A picture's worth a thousand words, so here are full-quality screencaps from all five services, including a baseline of the source video in its native resolution. Since the various players either stretch or resize the source content to fit the player, black space has been added around the outside to balance. The services have been ordered from largest to smallest, starting with the source material.
Note: To compare, just mouse over the name of each service below the picture. It might take a second or two to load, depending on your connection.
For smaller-resolution stuff that hovers around VGA, you're better off with Veoh. Veoh manages to retain a good amount of detail in your video stream, as long as you're willing to put up with the lengthly uploading time. If you're lucky enough to be the proud owner of an HD-capable camcorder or digital camera, pass go and check out Vimeo, which is the only service that's ready, willing, and able to handle HD video, if you've got it. Now go forth and upload.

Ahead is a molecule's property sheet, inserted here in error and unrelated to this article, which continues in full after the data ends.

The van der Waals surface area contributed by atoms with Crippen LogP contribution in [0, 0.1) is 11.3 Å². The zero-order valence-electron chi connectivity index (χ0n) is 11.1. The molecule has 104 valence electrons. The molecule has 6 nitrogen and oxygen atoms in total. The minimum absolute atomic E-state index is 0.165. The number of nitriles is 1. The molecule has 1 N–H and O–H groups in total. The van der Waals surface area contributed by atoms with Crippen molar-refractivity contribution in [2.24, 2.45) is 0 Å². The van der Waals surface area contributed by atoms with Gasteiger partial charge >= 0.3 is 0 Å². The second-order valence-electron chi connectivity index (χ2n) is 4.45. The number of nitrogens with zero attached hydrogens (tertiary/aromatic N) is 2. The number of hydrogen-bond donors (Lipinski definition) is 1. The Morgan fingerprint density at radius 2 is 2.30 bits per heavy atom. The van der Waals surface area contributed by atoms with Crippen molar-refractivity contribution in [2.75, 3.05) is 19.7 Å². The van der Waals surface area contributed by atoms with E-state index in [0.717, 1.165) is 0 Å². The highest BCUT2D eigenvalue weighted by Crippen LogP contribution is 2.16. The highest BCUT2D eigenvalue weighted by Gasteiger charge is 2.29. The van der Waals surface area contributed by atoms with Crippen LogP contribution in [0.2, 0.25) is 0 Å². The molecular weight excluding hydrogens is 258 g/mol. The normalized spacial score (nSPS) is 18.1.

2/5 Update: Several users have noted the similarities in Veoh and Vimeo, and it's definitely a close call. I stand by my judgment of Veoh, as I've listed in the comments, but the difference will be negligible for most users. We're definitely planning on doing a follow-up with another crop of services, so if you've got a favorite that fits the specs for our test file, then leave it in the comments or shoot me an e-mail.
2/6 Update: I was lucky enough to get some time to talk about these tests on the News.com podcast with Erica Ogg earlier today. You can read the show notes and get links to the mentioned stories on this page, or listen to the entire thing with the embedded player below. If you like what you hear, you can also become a subscriber of the show via iTunes. One thing to note is I managed to mix up Vimeo with Viddler when talking about the two quality winners, so keep that in mind.